5. Increased monitoring should be used to ensure that walls are sturdy enough to support the trees, and trees should be maintained so that their weight is not excessive.
Final thoughts

While scouring for more information on stonewall trees, I stumbled on and became embroiled in the controversy of Hong Kong government’s actions involving the stonewall trees. It became clear to me that there is a government-public disconnect, in that the authorities did not consult the local community. But the government argued that it was acting in the interests of public safety, and not in the interests of public preferences6. A question to ask is: are we wrong to criticise the government’s mentality that prevention is better than cure, even at the expense of conservation? If so, then what is the best course of action?

For more information about stonewall trees, do check out this infographic!


1Jim, C.Y. (1998). Old stone walls as an ecological habitat for urban trees in Hong Kong. Landscape and Urban Planning 42(1): 29-43.

2Jim, C.Y (2012). Study on Stonewall Trees: Maintenance Approach for the Six Stonewall Trees on Slope no. 11SW-A/R577, Bonham Road. Highways Department Government of the HKSAR. Retrieved from

3Jim, C. Y. (2014). Ecology and conservation of strangler figs in urban wall habitats. Urban Ecosystems, 17(2), 405-426.

4Lo, A. Y., & Jim, C. Y. (2015). Community attachment and resident attitude toward old masonry walls and associated trees in urban Hong Kong. Cities, 42, 130-141.

5Greening, Landscape and Tree Management Section Development Bureau. (2013). Management Guidelines for Stonewall Trees.  Retrieved from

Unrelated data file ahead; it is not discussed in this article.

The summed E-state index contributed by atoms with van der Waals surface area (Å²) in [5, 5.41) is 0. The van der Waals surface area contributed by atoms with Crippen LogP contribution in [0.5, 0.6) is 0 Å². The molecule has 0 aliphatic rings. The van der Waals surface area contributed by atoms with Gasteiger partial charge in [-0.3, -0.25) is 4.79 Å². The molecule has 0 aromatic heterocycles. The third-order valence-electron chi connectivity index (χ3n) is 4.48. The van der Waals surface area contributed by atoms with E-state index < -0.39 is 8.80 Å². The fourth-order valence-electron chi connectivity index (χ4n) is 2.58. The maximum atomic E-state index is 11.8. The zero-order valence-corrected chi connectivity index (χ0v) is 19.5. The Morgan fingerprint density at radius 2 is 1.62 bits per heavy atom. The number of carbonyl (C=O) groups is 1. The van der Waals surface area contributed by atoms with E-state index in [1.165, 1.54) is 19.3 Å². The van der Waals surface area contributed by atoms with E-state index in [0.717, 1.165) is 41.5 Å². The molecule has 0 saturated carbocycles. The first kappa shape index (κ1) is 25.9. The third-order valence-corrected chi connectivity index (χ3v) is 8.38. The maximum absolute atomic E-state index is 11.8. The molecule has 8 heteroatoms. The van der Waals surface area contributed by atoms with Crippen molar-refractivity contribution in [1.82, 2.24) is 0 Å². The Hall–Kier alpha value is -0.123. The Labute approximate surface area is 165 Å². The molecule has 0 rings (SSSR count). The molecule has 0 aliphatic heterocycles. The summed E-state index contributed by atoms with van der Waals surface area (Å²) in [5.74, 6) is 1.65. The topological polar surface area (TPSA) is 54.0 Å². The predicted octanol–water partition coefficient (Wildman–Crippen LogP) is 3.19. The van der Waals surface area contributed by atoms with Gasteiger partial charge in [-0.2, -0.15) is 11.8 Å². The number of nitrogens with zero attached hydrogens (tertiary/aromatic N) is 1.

6Time Out Hong Kong. (2016). Should Hong Kong’s century-old stonewall trees be removed?. Retrieved from

7Kilpatrick, R. (2015). Video: The moment Hong Kong’s biggest ‘wall tree’ came crashing down. Hong Kong Free Press. Retrieved from

8Wong, V. (2015). Bonham Road Banyan trees removed after cracks in stone wall appear. Hong Kong Free Press. Retrieved from

9Chan, B. (2015). It’s a saw point: why Hong Kong’s urban trees need managing better. South China Morning Post. Retrieved from

10Bauhinia Foundation Research Centre. (2015). Cutting down of stonewall trees causes controversy on tree management policy. Retrieved from

One thought on “Behind those walls

  • March 25, 2017 at 6:35 pm

    Was really curious on how the trees manage to grow on the walls. This was a really informative article!

    Hong Kong and Singapore share several similarities. I am not too sure about the conservation efforts in Hong Kong. But from your post, its rather clear that government-public disconnect exists in both countries. I agree with you that several governments often overlook the interests of public perspectives and perhaps make decisions way too fast. Of course, at times of urgency, this is clearly justified. However, as you mentioned, there was a lack of transparency (Similar to the culling of chickens in Singapore, in my opinion).

    In addition to having a comprehensive conservation plan for the stonewall trees, governments can also have a detailed plan to address such situation, such as having like different mitigation plans instead of resorting to removing the trees as the first solution (?). The removal of the trees may be an immediate and easiest solution (or perhaps, the most straightforward solution). However, the value of the trees, in terms of social, culture and ecological aspects, is not as simple.